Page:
Search tips
Search criteria

Results 1-5 (5)

Clipboard (0)

Select a Filter Below

Year of Publication
Document Types
1.  Comparative sequence analysis of citrate synthase and 18S ribosomal DNA from a wild and mutant strains of Aspergillus niger with various fungi 
Bioinformation  2014;10(1):1-7.
A mutation was induced in Aspergillus niger wild strain using ethidium bromide resulting in enhanced expression of citric acid by three folds and 112.42 mg/mL citric acid was produced under optimum conditions with 121.84 mg/mL of sugar utilization. Dendograms of 18S rDNA and citrate synthase from different fungi including sample strains were made to assess homology among different fungi and to study the correlation of citrate synthase gene with evolution of fungi. Subsequent comparative sequence analysis revealed strangeness between the citrate synthase and 18S rDNA phylogenetic trees. Furthermore, the citrate synthase movement suggests that the use of traditional marker molecule of 18S rDNA gives misleading information about the evolution of citrate synthase in different fungi as it has shown that citrate synthase gene transferred independently among different fungi having no evolutionary relationships. Random amplified polymorphic DNA (RAPD-PCR) analysis was also employed to study genetic variation between wild and mutant strains of A. niger and only 71.43% similarity was found between both the genomes. Keeping in view the importance of citric acid as a necessary constituent of various food preparations, synthetic biodegradable detergents and pharmaceuticals the enhanced production of citric acid by mutant derivative might provide significant boost in commercial scale viability of this useful product.
CS - Citrate synthase, CA - Citric acid, RAPD - Random amplified polymorphic DNA, TAF - Total amplified fragments, PAF - Polymorphic amplified fragments, CAF - Common amplified fragments.
PMCID: PMC3916811  PMID: 24516318
citrate synthase; Aspergillus niger; phylogenetic analysis; polymorphism; RAPD-PCR
2.  Enhanced decolorization of Solar brilliant red 80 textile dye by an indigenous white rot fungus Schizophyllum commune IBL-06 
An indigenously isolated white rot fungus, Schizophyllum commune IBL-06 was used to decolorize Solar brilliant red 80 direct dye in Kirk’s basal salts medium. In initial screening study, the maximum decolorization (84.8%) of Solar brilliant red 80 was achieved in 7 days shaking incubation period at pH 4.5 and 30 °C. Different physical and nutritional factors including pH, temperature and fungal inoculum density were statistically optimized through Completely Randomized Design (CRD), to enhance the efficiency of S. commune IBL-06 for maximum decolorization of Solar brilliant red 80 dye. The effects of inexpensive carbon and nitrogen sources were also investigated. Percent dye decolorization was determined by a reduction in optical density at the wavelength of maximum absorbance (λmax, 590 nm). Under optimum conditions, the S. commune IBL-06 completely decolorized (100%) the Solar brilliant red 80 dye using maltose and ammonium sulfate as inexpensive carbon and nitrogen sources, respectively in 3 days. S. commune IBL-06 produced the three major ligninolytic enzymes lignin peroxidase (LiP), manganase peroxidase (MnP) and lacaase (Lac) during the decolorization of Solar brilliant red 80. LiP was the major enzyme (944 U/mL) secreted by S. commune IBL-06 along with comparatively lower activities of MnP and Laccase.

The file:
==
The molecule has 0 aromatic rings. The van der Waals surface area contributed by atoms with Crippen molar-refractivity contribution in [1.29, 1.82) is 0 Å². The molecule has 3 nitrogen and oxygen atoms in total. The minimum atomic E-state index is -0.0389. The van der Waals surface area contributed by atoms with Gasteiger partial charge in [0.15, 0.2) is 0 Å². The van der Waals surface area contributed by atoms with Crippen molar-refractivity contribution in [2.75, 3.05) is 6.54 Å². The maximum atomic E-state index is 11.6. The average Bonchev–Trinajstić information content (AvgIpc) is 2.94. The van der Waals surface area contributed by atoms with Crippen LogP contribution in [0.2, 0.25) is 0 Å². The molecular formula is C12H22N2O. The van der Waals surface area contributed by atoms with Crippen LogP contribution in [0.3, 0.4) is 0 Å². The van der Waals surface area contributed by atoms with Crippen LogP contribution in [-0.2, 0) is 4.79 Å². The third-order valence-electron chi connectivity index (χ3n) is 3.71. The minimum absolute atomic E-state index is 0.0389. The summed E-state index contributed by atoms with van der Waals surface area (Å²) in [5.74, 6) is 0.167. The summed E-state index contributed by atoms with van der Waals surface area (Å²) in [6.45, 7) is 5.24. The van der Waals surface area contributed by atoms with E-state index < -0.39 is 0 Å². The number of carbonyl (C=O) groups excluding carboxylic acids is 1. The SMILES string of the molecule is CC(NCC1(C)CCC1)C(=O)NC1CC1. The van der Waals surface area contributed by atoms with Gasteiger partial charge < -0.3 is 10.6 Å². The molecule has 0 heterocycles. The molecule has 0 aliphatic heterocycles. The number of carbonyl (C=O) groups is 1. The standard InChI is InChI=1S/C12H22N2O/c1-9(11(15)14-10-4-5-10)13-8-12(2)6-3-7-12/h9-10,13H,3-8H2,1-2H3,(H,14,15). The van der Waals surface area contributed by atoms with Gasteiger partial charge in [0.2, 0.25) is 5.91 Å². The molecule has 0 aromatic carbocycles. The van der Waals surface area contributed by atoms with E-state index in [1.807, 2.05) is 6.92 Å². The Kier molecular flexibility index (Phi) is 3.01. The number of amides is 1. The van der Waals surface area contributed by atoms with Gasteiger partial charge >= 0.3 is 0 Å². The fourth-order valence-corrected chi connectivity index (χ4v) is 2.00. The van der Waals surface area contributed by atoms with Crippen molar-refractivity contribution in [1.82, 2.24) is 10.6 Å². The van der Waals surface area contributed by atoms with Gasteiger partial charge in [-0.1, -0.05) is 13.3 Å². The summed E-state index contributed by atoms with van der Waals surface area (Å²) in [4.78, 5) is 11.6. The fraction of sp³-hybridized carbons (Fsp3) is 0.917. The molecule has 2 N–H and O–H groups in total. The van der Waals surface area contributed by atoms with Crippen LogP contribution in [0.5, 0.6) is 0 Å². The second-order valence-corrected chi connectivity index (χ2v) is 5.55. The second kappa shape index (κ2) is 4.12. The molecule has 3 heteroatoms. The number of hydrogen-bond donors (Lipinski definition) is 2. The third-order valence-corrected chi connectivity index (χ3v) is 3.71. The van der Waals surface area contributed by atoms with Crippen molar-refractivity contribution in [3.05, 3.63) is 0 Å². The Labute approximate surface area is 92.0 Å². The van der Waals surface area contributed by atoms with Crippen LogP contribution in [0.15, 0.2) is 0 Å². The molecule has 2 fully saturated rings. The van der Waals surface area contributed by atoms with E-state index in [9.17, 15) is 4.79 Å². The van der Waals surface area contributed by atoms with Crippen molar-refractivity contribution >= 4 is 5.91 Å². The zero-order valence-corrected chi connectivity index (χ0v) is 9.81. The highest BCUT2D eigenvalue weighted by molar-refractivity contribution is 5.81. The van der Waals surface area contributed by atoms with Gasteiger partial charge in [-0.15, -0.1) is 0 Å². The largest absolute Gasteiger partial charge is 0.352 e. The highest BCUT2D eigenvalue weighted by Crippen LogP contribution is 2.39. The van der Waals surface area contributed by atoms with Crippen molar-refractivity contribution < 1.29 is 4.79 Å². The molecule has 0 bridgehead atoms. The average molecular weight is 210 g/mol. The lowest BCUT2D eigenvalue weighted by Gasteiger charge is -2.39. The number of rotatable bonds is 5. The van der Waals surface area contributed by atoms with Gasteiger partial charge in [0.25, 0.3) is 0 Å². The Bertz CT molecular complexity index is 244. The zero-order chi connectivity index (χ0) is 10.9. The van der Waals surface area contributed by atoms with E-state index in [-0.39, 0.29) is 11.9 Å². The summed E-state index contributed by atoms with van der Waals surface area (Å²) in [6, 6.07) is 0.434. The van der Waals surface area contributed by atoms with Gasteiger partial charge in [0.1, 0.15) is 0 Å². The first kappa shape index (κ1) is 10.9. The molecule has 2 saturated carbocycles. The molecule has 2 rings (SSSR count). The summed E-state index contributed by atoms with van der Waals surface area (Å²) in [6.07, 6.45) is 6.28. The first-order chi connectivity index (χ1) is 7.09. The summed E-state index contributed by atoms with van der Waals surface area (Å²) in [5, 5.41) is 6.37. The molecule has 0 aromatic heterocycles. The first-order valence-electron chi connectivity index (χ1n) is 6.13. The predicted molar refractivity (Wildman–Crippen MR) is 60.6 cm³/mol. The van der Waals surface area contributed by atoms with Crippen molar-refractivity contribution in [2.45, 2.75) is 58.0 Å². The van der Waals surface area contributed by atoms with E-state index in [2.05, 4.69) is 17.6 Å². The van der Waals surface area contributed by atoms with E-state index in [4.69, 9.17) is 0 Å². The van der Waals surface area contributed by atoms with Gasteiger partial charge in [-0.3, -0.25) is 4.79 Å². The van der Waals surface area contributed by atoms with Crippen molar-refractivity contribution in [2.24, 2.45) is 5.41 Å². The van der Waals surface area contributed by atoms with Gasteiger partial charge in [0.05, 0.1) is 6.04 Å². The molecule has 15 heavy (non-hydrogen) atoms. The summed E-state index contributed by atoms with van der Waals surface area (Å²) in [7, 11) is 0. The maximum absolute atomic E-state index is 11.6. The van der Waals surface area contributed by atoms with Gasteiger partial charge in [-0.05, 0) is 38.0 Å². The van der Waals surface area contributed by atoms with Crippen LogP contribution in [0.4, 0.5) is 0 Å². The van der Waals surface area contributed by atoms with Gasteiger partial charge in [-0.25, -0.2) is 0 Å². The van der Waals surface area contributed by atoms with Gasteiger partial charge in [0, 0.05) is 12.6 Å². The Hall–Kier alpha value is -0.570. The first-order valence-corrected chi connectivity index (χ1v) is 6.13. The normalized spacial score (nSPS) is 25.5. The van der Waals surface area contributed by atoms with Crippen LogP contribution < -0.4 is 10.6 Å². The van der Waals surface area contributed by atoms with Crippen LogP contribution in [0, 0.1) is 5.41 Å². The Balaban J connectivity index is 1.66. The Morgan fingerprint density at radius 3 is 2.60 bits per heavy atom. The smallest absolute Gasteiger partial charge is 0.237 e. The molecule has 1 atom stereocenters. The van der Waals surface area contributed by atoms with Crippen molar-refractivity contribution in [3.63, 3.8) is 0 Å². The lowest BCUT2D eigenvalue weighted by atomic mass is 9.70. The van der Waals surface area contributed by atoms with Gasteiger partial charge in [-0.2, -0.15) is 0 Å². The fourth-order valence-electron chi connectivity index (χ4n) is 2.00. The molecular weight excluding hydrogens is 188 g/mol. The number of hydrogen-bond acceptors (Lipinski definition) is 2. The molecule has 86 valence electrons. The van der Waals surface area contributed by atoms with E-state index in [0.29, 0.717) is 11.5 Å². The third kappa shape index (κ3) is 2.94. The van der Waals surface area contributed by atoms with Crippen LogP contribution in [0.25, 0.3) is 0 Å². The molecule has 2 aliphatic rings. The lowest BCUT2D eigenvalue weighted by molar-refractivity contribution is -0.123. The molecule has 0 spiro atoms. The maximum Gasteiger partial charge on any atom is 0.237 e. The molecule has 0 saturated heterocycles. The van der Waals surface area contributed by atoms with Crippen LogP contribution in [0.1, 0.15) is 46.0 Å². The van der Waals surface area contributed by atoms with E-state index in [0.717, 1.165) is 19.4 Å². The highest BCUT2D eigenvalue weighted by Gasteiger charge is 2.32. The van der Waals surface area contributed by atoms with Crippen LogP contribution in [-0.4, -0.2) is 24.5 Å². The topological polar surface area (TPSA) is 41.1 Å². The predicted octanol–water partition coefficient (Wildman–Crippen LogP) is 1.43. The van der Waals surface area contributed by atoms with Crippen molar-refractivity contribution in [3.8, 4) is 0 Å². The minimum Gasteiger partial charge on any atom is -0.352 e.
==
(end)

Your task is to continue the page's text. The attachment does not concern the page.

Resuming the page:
PMCID: PMC3824141  PMID: 24235871
S. commune IBL-06; Direct dye; Solar brilliant red 80; Bio-remediation; Ligninolytic enzymes
3.  Decolorization applicability of sol–gel matrix immobilized manganese peroxidase produced from an indigenous white rot fungal strain Ganoderma lucidum 
BMC Biotechnology  2013;13:56.
An eco-friendly treatment of industrial effluents is a major environmental concern of the modern world in the face of stringent environmental legislations. By keeping in mind the extensive industrial applications of ligninolytic enzymes, this study was performed to purify, and immobilize the manganese peroxidase (MnP) produced from an indigenous strain of Ganoderma lucidum. The present study was also focused on investigating the capability of immobilized MnP for decolorization of dye containing textile effluents.
A large magnitude of an indigenous MnP (882±13.3 U/mL) was obtained from white rot fungal strain G. lucidum in solid state bio-processing of wheat straw under optimized fermentation conditions (moisture, 50%; substrate, 5 g; pH, 5.5; temperature, 30°C; carbon source, 2% fructose; nitrogen source, 0.02% yeast extract; C: N ratio, 25:1; fungal spore suspension, 5 mL and fermentation time period, 4 days). After ammonium sulfate fractionation and Sephadex-G-100 gel filtration chromatography, MnP was 4.7-fold purified with specific activity of 892.9 U/mg. G. lucidum MnP was monomeric protein as evident by single band corresponding to 48 kDa on native and denaturing SDS-PAGE. The purified MnP (2 mg/mL) was immobilized using a sol–gel matrix of tetramethoxysilane (TMOS) and proplytrimethoxysilane (PTMS). The oxidation of MnSO4 for up to 10 uninterrupted cycles demonstrated the stability and reusability of the immobilized MnP. Shelf life profile revealed that enzyme may be stored for up to 60 days at 25°C without losing much of its activity. To explore the industrial applicability of MnP produced by G. lucidum, the immobilized MnP was tested against different textile effluents. After 4 h reaction time, the industrial effluents were decolorized to different extents (with a maximum of 99.2%). The maximally decolorized effluent was analyzed for formaldehyde and nitroamines and results showed that the toxicity parameters were below the permissible limits.